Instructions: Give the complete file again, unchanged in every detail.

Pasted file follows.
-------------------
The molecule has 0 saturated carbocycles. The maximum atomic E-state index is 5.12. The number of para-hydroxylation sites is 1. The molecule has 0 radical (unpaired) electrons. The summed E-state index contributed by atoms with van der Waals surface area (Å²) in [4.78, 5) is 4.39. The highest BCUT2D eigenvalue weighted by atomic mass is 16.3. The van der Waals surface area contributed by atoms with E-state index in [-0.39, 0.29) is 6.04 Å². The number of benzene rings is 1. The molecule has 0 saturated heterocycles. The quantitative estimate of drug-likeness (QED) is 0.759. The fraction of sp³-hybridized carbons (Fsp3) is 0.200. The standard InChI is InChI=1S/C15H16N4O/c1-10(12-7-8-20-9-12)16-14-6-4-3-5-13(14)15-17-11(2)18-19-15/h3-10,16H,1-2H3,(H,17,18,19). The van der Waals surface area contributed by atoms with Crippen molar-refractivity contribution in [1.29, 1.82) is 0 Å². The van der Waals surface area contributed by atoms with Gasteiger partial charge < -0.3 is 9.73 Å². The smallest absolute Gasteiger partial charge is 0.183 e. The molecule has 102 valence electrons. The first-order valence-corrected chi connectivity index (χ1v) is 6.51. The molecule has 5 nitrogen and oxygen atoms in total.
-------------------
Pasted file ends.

The molecule has 0 saturated carbocycles. The maximum atomic E-state index is 5.12. The number of para-hydroxylation sites is 1. The molecule has 0 radical (unpaired) electrons. The summed E-state index contributed by atoms with van der Waals surface area (Å²) in [4.78, 5) is 4.39. The highest BCUT2D eigenvalue weighted by atomic mass is 16.3. The van der Waals surface area contributed by atoms with E-state index in [-0.39, 0.29) is 6.04 Å². The number of benzene rings is 1. The molecule has 0 saturated heterocycles. The quantitative estimate of drug-likeness (QED) is 0.759. The fraction of sp³-hybridized carbons (Fsp3) is 0.200. The standard InChI is InChI=1S/C15H16N4O/c1-10(12-7-8-20-9-12)16-14-6-4-3-5-13(14)15-17-11(2)18-19-15/h3-10,16H,1-2H3,(H,17,18,19). The van der Waals surface area contributed by atoms with Crippen molar-refractivity contribution in [1.29, 1.82) is 0 Å². The van der Waals surface area contributed by atoms with Gasteiger partial charge < -0.3 is 9.73 Å². The smallest absolute Gasteiger partial charge is 0.183 e. The molecule has 102 valence electrons. The first-order valence-corrected chi connectivity index (χ1v) is 6.51. The molecule has 5 nitrogen and oxygen atoms in total.